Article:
According to Coalition for the Homeless, there were over 63,000 homeless on the streets of New York City last year. Over 23,000 of the homeless were children.
Intractable problems require innovative solutions. Framlab, an innovation studio based in Oslo and New York City, has introduced a method for homing the homeless. It involves placing 3D printed hexagonal pods in honeycomb-like clusters on the sidewalls of currently existing structures.
Vertical space is the last urban frontier.
The global building boom has driven up the cost of land, and the rising cost of land results in higher rents. Because of this, even people who have gainfully employed face homelessness.
Within cities, however, there is a vertical frontier that exists above buildings. What if temporary shelters were erected above currently existing buildings? Since no land is being used, the rent is zero.
Sidewalls, not roofs.
Placing shelters on building roofs would take advantage of vertical space, but it would overload the occupancy capacity of the building’s water, ventilation, and other services. Tenants would complain of elevators jammed with new residents. Knowing tenants would protest, landlords would object to hosting homeless shelters on their roofs.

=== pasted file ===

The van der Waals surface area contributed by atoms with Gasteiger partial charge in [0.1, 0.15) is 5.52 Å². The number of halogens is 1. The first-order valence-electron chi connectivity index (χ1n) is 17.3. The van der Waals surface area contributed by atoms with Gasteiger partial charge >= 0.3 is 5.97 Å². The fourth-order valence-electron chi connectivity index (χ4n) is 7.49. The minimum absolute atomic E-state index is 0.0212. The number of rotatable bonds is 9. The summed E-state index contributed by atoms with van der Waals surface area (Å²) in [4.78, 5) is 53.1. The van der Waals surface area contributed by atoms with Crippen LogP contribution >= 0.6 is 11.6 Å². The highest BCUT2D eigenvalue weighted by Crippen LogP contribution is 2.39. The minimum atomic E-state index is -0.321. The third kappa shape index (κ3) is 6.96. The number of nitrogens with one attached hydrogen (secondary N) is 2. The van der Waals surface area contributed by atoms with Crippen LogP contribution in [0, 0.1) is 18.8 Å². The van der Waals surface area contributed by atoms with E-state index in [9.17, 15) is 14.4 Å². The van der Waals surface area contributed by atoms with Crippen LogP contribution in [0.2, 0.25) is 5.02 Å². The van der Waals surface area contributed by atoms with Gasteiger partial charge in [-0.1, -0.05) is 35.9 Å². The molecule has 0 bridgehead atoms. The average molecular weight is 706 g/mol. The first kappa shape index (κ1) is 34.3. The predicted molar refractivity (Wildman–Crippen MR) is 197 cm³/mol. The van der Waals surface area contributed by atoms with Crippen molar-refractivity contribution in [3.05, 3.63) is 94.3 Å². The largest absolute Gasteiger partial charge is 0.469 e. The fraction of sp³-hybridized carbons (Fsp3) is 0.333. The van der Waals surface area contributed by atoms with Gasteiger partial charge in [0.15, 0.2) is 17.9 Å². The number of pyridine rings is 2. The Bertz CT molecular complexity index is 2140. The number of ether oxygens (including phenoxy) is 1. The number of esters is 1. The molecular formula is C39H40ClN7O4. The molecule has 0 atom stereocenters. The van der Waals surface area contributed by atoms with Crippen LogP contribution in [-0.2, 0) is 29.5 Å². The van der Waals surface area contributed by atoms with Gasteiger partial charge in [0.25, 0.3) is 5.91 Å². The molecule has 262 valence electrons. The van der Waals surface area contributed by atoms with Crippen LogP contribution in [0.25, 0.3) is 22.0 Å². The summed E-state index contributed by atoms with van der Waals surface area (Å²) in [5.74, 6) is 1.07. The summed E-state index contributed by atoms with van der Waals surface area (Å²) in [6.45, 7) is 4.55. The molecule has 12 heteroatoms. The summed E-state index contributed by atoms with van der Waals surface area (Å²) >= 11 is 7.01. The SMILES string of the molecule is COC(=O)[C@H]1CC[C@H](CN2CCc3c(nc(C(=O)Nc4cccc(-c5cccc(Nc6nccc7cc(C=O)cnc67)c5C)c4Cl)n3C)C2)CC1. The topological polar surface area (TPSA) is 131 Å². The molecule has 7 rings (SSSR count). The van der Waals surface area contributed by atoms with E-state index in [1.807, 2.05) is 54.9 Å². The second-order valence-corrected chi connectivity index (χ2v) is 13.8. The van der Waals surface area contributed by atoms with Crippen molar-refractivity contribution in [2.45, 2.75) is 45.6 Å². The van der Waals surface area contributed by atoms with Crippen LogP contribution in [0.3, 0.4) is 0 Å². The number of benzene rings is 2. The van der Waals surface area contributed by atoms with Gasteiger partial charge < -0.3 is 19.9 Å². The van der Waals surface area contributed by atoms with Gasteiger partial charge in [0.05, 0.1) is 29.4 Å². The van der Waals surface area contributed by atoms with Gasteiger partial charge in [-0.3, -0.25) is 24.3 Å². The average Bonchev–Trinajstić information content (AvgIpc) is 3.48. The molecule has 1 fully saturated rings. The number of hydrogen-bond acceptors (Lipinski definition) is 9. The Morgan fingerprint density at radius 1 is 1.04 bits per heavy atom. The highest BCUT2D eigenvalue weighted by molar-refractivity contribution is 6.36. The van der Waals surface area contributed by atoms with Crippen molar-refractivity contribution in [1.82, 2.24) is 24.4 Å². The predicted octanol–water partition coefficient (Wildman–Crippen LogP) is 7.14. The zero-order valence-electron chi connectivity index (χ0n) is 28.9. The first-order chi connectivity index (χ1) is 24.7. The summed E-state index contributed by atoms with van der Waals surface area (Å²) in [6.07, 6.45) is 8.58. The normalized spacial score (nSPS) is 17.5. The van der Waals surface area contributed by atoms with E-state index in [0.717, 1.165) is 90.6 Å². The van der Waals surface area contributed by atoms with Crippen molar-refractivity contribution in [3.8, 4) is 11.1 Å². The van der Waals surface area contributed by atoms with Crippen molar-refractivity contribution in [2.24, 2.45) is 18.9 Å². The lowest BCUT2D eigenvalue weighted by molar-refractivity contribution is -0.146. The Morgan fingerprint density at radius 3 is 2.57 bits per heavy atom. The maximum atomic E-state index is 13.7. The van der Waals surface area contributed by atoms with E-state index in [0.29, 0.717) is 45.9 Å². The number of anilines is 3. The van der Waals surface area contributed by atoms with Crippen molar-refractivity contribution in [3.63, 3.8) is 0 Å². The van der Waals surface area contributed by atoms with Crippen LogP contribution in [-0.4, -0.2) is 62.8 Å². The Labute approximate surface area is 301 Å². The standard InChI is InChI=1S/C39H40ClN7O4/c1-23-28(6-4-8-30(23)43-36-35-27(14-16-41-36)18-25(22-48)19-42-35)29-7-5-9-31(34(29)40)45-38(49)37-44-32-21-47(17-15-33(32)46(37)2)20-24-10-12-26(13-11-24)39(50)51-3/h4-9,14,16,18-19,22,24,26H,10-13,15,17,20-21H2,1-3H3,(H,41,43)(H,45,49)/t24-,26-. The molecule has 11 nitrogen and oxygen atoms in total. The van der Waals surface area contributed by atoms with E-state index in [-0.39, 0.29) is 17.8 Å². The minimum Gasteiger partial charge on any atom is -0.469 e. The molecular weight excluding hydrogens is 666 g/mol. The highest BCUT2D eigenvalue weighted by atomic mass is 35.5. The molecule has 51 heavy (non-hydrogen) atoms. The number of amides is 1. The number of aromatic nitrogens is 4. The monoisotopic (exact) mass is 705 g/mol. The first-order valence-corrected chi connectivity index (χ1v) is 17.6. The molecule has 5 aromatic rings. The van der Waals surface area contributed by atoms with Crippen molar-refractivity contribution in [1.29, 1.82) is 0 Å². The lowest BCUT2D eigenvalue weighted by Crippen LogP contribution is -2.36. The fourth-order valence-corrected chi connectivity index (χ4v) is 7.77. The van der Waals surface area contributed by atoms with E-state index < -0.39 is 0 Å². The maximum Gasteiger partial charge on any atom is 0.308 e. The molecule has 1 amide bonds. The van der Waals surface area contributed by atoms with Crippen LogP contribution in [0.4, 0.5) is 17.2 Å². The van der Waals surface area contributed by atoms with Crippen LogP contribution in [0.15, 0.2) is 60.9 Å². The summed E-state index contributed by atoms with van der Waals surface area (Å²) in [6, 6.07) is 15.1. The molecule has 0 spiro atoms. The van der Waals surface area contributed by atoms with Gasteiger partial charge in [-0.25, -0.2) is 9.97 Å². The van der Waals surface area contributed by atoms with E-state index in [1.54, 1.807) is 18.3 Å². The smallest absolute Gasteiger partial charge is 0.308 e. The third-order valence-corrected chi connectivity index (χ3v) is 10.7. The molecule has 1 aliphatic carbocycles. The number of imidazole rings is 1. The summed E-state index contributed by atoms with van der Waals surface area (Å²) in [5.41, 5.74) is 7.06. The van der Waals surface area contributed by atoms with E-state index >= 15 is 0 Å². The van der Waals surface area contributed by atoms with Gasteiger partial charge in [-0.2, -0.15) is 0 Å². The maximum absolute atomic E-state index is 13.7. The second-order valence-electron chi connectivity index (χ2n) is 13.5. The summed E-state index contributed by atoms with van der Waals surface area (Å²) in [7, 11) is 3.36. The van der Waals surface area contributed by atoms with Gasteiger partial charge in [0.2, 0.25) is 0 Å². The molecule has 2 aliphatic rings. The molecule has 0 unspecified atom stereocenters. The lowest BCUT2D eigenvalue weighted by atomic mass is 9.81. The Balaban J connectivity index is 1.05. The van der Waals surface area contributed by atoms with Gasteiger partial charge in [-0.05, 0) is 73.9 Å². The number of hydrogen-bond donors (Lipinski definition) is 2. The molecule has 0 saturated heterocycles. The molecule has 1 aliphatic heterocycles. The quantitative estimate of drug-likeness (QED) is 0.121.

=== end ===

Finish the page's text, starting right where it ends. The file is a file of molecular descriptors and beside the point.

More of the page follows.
Framlab’s solution is to build on the windowless sidewalls of buildings. The home pods are securely attached by scaffolding to the sidewall, seeming to hover above the rooftops next door. As the integrity of the scaffolding relies on the structural strength of the sidewall rather than the load capacity of the roof, a much more substantial structure can be safely supported.
Since the pods are external to the building, they don’t stress private building services. Residents access their pods directly from the street rather than using the building elevators.
3D printing empowers flexibility.
3D printers capable of producing Framlab’s pods don’t currently exist, but shortly, the construction industry will demand 3D printers that can rapidly fabricate structures. These flexible printers can be programmed to print Framlab pods. If completed during ‘downtime’ between other jobs, pods can be produced free of all costs other than construction materials.
For thousands of the homeless, Framlab’s 3D printed housing pods offer housing with minimal real estate and construction costs.
More information on this project is featured on the Arch Daily blog entry, 3D Printed Hexagonal Pods Could House New York City’s Homeless.